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Will Rogers looks to turn adversity into happy ending at Washington

“The worst thing that happens to you might be the best thing for you if you don’t let it get the best of you.”

Will Rogers, the famous American writer and humorist, wrote those words of wisdom back in the early 20th century. Will Rogers, the record-setting college football quarterback and Brandon native, would do well to take the message to heart a century or so later.

Rick Cleveland

Rogers, the quarterback, is overdue for something good to happen. These last 13 months have been trying times, to put it mildly. It’s been more or less like a prolonged quarterback sack.

Put yourself in young Rogers’ shoes back in early December 2022. He had thrown for more yards and touchdowns than any Mississippi quarterback ever at the highest level of college football. No quarterback in Southeastern Conference history had completed more passes.

Then, on Dec. 12, 2022, Mike Leach, Rogers’ head coach at Mississippi State, died. 

“It’s been tough,” Rogers said not even three weeks later, after helping State defeat Illinois in the ReliaQuest Bowl at Tampa. “Coach and I were so close and to lose a coach like that, a friend like that it hurt … it will continue to hurt.”


Wyatt Rogers, Will’s father and a Brandon high school football coach, says Zach Arnett, Leach’s successor, promised his son the plan was to keep Leach’s Air Raid offense.

“(Arnett) flat-out lied to us, sitting in our den,” Wyatt Rogers said. “He said they would be crazy to change offenses after all the success we had had…”

But change the offense was exactly what Arnett did, scrapping the Air Raid for a pro-style offense that rarely clicked. And then, in the sixth game of the season, against Western Michigan, Rogers suffered a shoulder injury that would sideline him for the next four games.

“Nobody is ever promised a life without scars, but that was tough,” Wyatt Rogers said.

State finished 5-7, losing to Ole Miss 17-7 in Will Rogers’ last game game as a Bulldog. Immediately, he entered the NCAA transfer portal.

Will’s adventure was only beginning. After being courted by several schools, Rogers settled on Washington, where Huskies head coach Kalen DeBoer recruited him to be the successor to Michael Penix Jr. Penix had led Washington to the national championship game. Rogers really liked DeBoer, enjoyed his visit to Seattle and looked forward to quarterbacking the Huskies in their first season in the Big Ten. “They throw the ball around a lot like we did my first three years at State,” Rogers said.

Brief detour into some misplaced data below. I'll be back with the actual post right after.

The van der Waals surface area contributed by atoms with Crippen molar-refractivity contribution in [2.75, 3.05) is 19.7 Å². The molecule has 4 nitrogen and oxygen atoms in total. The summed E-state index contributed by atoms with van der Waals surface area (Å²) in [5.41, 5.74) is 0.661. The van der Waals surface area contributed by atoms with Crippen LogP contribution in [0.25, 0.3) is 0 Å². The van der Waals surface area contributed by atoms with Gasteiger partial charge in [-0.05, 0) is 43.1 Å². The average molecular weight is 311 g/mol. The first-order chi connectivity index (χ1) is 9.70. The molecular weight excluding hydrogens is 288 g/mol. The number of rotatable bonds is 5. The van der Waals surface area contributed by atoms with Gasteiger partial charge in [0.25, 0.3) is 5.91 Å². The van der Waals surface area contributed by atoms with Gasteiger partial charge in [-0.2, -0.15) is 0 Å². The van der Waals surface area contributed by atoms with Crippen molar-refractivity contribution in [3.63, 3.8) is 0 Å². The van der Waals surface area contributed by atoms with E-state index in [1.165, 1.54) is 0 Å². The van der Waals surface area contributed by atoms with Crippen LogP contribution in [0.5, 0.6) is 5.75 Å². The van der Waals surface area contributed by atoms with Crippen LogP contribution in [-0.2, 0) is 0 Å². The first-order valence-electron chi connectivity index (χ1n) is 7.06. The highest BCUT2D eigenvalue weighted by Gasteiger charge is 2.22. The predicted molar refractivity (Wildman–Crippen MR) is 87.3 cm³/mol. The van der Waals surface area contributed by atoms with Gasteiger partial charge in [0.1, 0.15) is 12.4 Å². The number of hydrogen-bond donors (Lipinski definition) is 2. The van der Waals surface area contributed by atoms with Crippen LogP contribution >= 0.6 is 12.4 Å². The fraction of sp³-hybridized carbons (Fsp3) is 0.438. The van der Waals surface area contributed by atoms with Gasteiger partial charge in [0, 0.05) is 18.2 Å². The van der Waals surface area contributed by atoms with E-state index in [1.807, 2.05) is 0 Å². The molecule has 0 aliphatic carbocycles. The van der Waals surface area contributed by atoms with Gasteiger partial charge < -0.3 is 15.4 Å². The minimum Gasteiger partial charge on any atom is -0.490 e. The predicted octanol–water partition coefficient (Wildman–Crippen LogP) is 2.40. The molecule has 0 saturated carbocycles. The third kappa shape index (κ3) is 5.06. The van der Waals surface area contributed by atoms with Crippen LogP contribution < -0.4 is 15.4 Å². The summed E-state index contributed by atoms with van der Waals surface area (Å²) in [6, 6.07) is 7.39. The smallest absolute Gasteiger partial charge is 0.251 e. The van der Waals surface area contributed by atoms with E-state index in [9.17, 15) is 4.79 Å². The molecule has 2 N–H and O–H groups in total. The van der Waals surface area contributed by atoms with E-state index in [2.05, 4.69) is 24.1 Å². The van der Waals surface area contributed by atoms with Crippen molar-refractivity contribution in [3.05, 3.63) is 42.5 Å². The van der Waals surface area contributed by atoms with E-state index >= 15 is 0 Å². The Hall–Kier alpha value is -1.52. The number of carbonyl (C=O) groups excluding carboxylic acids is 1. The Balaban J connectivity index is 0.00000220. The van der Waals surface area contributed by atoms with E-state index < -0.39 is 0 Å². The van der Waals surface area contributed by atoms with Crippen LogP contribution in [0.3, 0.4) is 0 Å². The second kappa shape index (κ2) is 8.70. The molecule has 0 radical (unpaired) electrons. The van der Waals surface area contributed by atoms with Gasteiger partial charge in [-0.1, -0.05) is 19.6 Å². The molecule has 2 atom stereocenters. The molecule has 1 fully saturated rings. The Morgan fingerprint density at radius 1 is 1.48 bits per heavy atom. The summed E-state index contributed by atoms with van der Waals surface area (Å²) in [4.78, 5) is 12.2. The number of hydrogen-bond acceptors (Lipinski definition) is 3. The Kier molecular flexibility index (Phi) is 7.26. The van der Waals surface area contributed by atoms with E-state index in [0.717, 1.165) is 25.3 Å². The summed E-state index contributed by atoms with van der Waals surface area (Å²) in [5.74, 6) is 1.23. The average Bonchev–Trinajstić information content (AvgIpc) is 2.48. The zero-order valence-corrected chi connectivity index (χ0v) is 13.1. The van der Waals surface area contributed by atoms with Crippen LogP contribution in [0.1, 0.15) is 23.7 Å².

But then DeBoer took the Alabama job, and Rogers was back at square one. Not knowing who would take DeBoer’s place and whether the new coach would bring in his own quarterback, Rogers re-entered the portal on Jan. 12. Alabama, Miami, South Carolina, Western Kentucky and even national champion Michigan all became possibilities. And there were others, Iowa and Northwestern among them.

“The clock was ticking fast,” Wyatt Rogers said. “If Will was going to go through spring training at his new school, he had to make a move.”

The father and son met with Jedd Fisch, the coach Washington hired from Arizona, and with Brennan Carroll, Pete Carroll’s son, who will be the Huskies’ offensive coordinator. The Rogerses liked what they heard. Fisch very much wanted for Will to remain at Washington.

And so he will. Rogers made the announcement Tuesday night on X, the social media platform formerly known as Twitter. Fisch’s offense is not exactly the Air Raid, but it uses many of the same concepts. At Arizona, his teams threw the ball on nearly three-quarters of their plays and averaged more than 300 yards passing per game. And Fisch has 13 years of NFL coaching experience, something that factored heavily in Will Rogers’ decision.

In an interview with ESPN’s Pete Thamel, Rogers said, “Coach Fisch told me, ‘I want to treat you like a professional football player.’ I told him that’s what I want, and that’s what I am looking to do.”

Wyatt Rogers is pleased, even if his son will live and play all the way across the continent.

“It’s time to put all that other stuff behind him,” Wyatt Rogers said. “I think he’s learned some valuable lessons, not just about football but about life. I just want him to enjoy this last year of college football, see another part of the country, meet new people, play in new stadiums, enjoy the experience.”

Will already has his degree from Mississippi State. He is taking graduate classes at Washington and already going through winter workouts with his new teammates and coaches.

Said Wyatt Rogers, “Will’s had the rug jerked out from under him more than once in the last year or so. I told him it’s time to put blinders on and go to work. I believe that’s just what he will do.”


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